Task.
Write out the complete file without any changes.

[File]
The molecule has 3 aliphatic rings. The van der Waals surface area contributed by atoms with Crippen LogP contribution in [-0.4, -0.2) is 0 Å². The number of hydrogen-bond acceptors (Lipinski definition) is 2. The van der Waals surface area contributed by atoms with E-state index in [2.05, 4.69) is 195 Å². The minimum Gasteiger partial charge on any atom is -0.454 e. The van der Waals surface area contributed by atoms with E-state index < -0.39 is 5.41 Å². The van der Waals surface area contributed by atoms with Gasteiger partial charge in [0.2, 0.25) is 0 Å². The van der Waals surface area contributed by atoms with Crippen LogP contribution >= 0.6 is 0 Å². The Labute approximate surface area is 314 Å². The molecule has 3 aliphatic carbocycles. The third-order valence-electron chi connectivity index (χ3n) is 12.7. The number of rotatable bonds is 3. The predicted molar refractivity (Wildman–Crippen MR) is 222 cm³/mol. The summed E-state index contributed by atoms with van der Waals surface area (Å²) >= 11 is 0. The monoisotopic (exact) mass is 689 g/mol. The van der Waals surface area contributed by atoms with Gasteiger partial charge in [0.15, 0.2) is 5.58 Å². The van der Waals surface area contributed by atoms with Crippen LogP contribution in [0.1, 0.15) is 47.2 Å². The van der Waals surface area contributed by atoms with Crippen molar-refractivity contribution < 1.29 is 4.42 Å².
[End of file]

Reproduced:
The molecule has 3 aliphatic rings. The van der Waals surface area contributed by atoms with Crippen LogP contribution in [-0.4, -0.2) is 0 Å². The number of hydrogen-bond acceptors (Lipinski definition) is 2. The van der Waals surface area contributed by atoms with E-state index in [2.05, 4.69) is 195 Å². The minimum Gasteiger partial charge on any atom is -0.454 e. The van der Waals surface area contributed by atoms with E-state index < -0.39 is 5.41 Å². The van der Waals surface area contributed by atoms with Gasteiger partial charge in [0.2, 0.25) is 0 Å². The van der Waals surface area contributed by atoms with Crippen LogP contribution >= 0.6 is 0 Å². The Labute approximate surface area is 314 Å². The molecule has 3 aliphatic carbocycles. The third-order valence-electron chi connectivity index (χ3n) is 12.7. The number of rotatable bonds is 3. The predicted molar refractivity (Wildman–Crippen MR) is 222 cm³/mol. The summed E-state index contributed by atoms with van der Waals surface area (Å²) >= 11 is 0. The monoisotopic (exact) mass is 689 g/mol. The van der Waals surface area contributed by atoms with Gasteiger partial charge in [0.15, 0.2) is 5.58 Å². The van der Waals surface area contributed by atoms with Crippen LogP contribution in [0.1, 0.15) is 47.2 Å². The van der Waals surface area contributed by atoms with Crippen molar-refractivity contribution < 1.29 is 4.42 Å².